Blood Red By David Stephen
Take a left past the abandoned post office and at the end of the track next to Vanner Lake you’ll find old Nielsen’s place. They say he built it with his own hands to please his new wife Charlotte, felled the trees himself whilst she created a vegetable garden that would become the envy of the locality. Not that these folks had much time for envy, being more interested in hard work, the church on the hill, and a strong but quietly expressed sense of belonging.
Since ’84 when Lotte had gone, he’d done the respectable thing: mourned her quietly and privately, not looked for a new partner, and had taken a dog, some said for company, but he’d said for the wolves that were moving south from Finnmark.
Nielsen was not old but of an indeterminate age somewhere between manhood and elderly, his face still possessed of a youthful eagerness mixed with lines of experience his wife had found so attractive way back when she kept a small grocery store and he a hardware shop opposite. Once modernity in the guise of the supermarket had arrived, Nielsen and Charlotte had sold up, the corporate lawyers of the new business offering them a princely sum to just close up the stores and move on.
So, they’d bought Mikkleson’s place up by the lake and made it a home.
Charlotte, who was good at mathematics and keeping accounts, soon found her services in much demand from the small businesses generated by the supermarket: advertising, landscape gardening, even a small car-wash franchise established at the back of the new car park. And he’d developed a skill in carpentry, instead of selling nuts and bolts and stocking shelves he found he could now make them, turning his hand to running up a chicken coop, making children’s playthings for the small school next to the church, even crafting a wooden weather vane for the church on the hill.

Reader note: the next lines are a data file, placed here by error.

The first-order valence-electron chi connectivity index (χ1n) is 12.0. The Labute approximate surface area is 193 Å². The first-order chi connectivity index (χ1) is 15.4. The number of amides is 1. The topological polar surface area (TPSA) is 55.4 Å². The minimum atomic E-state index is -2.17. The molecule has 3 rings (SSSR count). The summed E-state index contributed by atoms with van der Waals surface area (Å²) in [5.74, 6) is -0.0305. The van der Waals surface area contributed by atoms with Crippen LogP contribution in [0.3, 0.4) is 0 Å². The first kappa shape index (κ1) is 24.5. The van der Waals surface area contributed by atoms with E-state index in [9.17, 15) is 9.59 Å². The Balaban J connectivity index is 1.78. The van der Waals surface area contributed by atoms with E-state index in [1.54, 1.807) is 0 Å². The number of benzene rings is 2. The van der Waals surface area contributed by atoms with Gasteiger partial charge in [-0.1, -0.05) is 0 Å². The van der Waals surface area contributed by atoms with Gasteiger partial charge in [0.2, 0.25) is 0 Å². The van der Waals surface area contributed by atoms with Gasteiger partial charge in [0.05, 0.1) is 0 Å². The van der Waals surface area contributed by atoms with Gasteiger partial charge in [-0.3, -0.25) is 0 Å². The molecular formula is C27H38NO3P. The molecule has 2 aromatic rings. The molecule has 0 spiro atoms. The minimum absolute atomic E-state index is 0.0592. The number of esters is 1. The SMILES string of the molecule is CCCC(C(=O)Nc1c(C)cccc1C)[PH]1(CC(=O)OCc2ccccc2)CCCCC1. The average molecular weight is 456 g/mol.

And then Lotte had caught that damned cough, which had gone from bad to worse, and one winter’s evening had taken her from him. Now, in the summer, when the evenings were long and you could sit down by the lake and think, Nielsen would cluck at his dog and wander down to the water where he could watch the Canada geese soaring away in close formation.
It was on such an evening, as he sat and thought of his wife, that he experienced what the reverend would have called a miracle. He saw Charlotte, not walking like some hallucinatory apparition across the water, but standing in front of him on a small hummock ten or so yards from the shore.
She was looking directly at him but saying nothing at all. The dog – he’d never named her – was looking alert, the bristles on her neck rising, the starting of a growl from the back of her throat.
‘Lotte is that you?’, he said quietly but loud enough for her to hear.
She gave no reply but smiled, an expression he remembered from their first meeting when she’d persuaded him to take to the floor and try a waltz.
‘Lotte, it’s me Nielsen, can you hear me?’ The dog looked quickly towards its master and then back towards the woman.
She was wearing a white, almost diaphanous dress, a dash of colour provided by a single blood-red rose fastened to her grey hair which was pulled back from her head into a bun. He’d never seen her wear it any other way.
‘Lotte, it’s me, Nielsen. What do you want? What can I do? Lotte it’s me.’
The dog growled. Lotte leaned forward and spoke quietly to her husband, her voice hushed, almost lost amidst the gentle lapping of the water. Nielsen stood up and gently walked towards his wife.
Mikkleson’s son found him later, washed down from the house, and still in sight of the small hummock twenty or so yards from the shore. He was lying face up; his eyes open as if he had seen something wondrous like a flock of wintering geese in flight towards the nesting grounds in Canada.
Lying quietly next to Nielsen was the dog, waiting loyally, knowing what was expected, making no fuss. And in the old man’s hand was a flower, a blood-red rose, picked from a garden, and pressed tightly to his heart.